The overtures and dance music found here
are interesting since the pieces are taken from Tchaikovsky’s
lesser-known operas; he wrote twelve in total. However,
the sound of this music is more akin to that robust Russian
style favoured by the ‘Big Five’ with dances of heavy construction
and somewhat remote from the familiar gentleness found
in Tchaikovsky’s ballet music.
A welcome inclusion is the reconstruction
of the symphonic poem, Fatum, even though
it does not relate to any of the operas. The music was
destroyed by Tchaikovsky in 1869, following criticism by
Balakirev who conducted its first performance; yet was
reassembled after Tchaikovsky’s death. It is a charming
piece with an endearing romantic theme. It contrasts delicate
Germanic decoration with the ‘fate’ motifs’ of his last
three symphonies. It is suggested that it has the characteristics
of a Liszt rhapsody, and I agree. Here the nuances are
sensitively handled by Kuchar.
The opera, Voyevoda, was
destroyed by the composer after its meagre five performances,
though apparently he utilized some of its material for
later operas. The overture here assembles strong Russian
themes with a colour that symbolizes national identity.
A rather flaccid hymn-like opening horn passage tends to
become rather repetitious with endless variations, despite
interesting undercurrents of activity. In places you could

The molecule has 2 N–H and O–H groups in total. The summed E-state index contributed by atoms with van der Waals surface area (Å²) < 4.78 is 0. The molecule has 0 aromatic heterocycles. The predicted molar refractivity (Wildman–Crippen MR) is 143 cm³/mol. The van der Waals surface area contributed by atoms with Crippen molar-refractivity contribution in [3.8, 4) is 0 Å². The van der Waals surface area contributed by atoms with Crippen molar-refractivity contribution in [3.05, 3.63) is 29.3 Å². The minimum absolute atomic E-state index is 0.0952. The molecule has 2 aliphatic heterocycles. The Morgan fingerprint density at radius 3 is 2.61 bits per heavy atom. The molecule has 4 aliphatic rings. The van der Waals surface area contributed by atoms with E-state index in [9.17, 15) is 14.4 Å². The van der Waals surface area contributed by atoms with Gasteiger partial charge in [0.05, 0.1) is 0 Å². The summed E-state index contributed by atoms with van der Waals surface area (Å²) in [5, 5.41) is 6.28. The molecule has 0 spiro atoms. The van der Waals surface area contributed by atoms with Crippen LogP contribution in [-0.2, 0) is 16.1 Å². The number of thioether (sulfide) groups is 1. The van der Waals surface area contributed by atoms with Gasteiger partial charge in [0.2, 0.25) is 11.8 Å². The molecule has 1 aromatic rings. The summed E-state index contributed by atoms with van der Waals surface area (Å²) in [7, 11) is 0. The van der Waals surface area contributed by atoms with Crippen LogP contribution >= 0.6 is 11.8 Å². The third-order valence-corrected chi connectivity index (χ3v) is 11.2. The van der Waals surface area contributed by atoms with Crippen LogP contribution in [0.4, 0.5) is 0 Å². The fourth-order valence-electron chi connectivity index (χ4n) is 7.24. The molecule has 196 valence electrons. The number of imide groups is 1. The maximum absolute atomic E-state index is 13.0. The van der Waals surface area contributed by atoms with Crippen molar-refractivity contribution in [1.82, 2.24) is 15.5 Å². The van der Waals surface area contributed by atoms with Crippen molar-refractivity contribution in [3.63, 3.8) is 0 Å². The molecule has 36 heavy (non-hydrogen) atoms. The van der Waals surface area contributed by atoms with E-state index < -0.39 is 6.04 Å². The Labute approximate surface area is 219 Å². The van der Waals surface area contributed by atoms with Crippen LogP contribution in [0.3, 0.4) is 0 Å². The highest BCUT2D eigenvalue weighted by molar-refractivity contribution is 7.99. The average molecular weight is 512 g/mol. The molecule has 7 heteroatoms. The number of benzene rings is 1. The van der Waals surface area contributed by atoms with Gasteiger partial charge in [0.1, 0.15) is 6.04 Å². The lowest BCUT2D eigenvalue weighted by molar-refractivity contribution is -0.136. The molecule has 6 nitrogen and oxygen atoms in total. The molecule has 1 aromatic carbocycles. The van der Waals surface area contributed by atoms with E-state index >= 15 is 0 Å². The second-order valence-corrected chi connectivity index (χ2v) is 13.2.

be forgiven for thinking you were listening to Mussorgsky.
Eventually this descends into a dreamy, yet continually
moving, section. Although the notes don’t say, The
Oprichnik dances were recycled from Voyevoda six
years later. I find that a short passage in the overture
anticipates one of the dance themes, complete with similar
Best known is The Maid of Orleans which
adopts some Western traits, especially the descriptive
Entr’acte. Stirring opening fanfares, that later reappear,
move us to an emotional poetic section with a hint of Swan
Lake and a surprise ending. The dances are robustly
written, the Bohemian one having broken rhythms that do
not aid the imagination.
Cherevichki (The Slippers) is
Tchaikovsky’s only comic
opera, and concerns the village antics of the Devil. It
must be said that there seems hardly any material resembling
true comedy and to me the Russian dance - written in a
minor key - is uninspired. Much better is the well flavoured
and more uplifting Cossack dance.
The Enchantress introduction is atmospheric
with tremolo strings punctuated with heavy percussion chords
before breaking into a majestic final section that sets
the scene for Act I.
Again the dance is robust and strongly
Russian in character although carrying some degree of monotony.
In contrast the vivacious Mazeppa Gopak
is skilfully written with bright and generous colour, as
well as engaging rhythms.
The National Symphony Orchestra of Urkraine
is first class and truly at home with this music. There
is particularly excellent playing in the wind sections
and Kuchar’s lively pace holds one’s attention. Informative
notes are provided in English and German.
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